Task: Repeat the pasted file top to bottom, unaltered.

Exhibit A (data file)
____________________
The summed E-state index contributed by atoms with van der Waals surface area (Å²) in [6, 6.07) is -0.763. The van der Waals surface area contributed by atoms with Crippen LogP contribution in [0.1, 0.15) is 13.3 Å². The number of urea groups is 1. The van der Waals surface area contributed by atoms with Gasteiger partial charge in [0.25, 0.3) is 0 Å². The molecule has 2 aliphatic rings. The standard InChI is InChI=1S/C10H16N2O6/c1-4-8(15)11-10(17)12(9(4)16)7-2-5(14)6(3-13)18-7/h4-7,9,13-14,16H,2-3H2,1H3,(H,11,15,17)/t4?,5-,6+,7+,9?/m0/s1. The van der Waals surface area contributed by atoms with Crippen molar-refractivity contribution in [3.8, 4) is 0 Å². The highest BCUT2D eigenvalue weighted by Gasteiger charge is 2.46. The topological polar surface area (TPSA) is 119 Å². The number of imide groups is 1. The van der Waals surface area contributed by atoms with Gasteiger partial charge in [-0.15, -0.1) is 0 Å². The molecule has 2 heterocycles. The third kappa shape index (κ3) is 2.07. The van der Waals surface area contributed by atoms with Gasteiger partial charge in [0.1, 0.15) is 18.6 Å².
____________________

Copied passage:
The summed E-state index contributed by atoms with van der Waals surface area (Å²) in [6, 6.07) is -0.763. The van der Waals surface area contributed by atoms with Crippen LogP contribution in [0.1, 0.15) is 13.3 Å². The number of urea groups is 1. The van der Waals surface area contributed by atoms with Gasteiger partial charge in [0.25, 0.3) is 0 Å². The molecule has 2 aliphatic rings. The standard InChI is InChI=1S/C10H16N2O6/c1-4-8(15)11-10(17)12(9(4)16)7-2-5(14)6(3-13)18-7/h4-7,9,13-14,16H,2-3H2,1H3,(H,11,15,17)/t4?,5-,6+,7+,9?/m0/s1. The van der Waals surface area contributed by atoms with Crippen molar-refractivity contribution in [3.8, 4) is 0 Å². The highest BCUT2D eigenvalue weighted by Gasteiger charge is 2.46. The topological polar surface area (TPSA) is 119 Å². The number of imide groups is 1. The van der Waals surface area contributed by atoms with Gasteiger partial charge in [-0.15, -0.1) is 0 Å². The molecule has 2 heterocycles. The third kappa shape index (κ3) is 2.07. The van der Waals surface area contributed by atoms with Gasteiger partial charge in [0.1, 0.15) is 18.6 Å².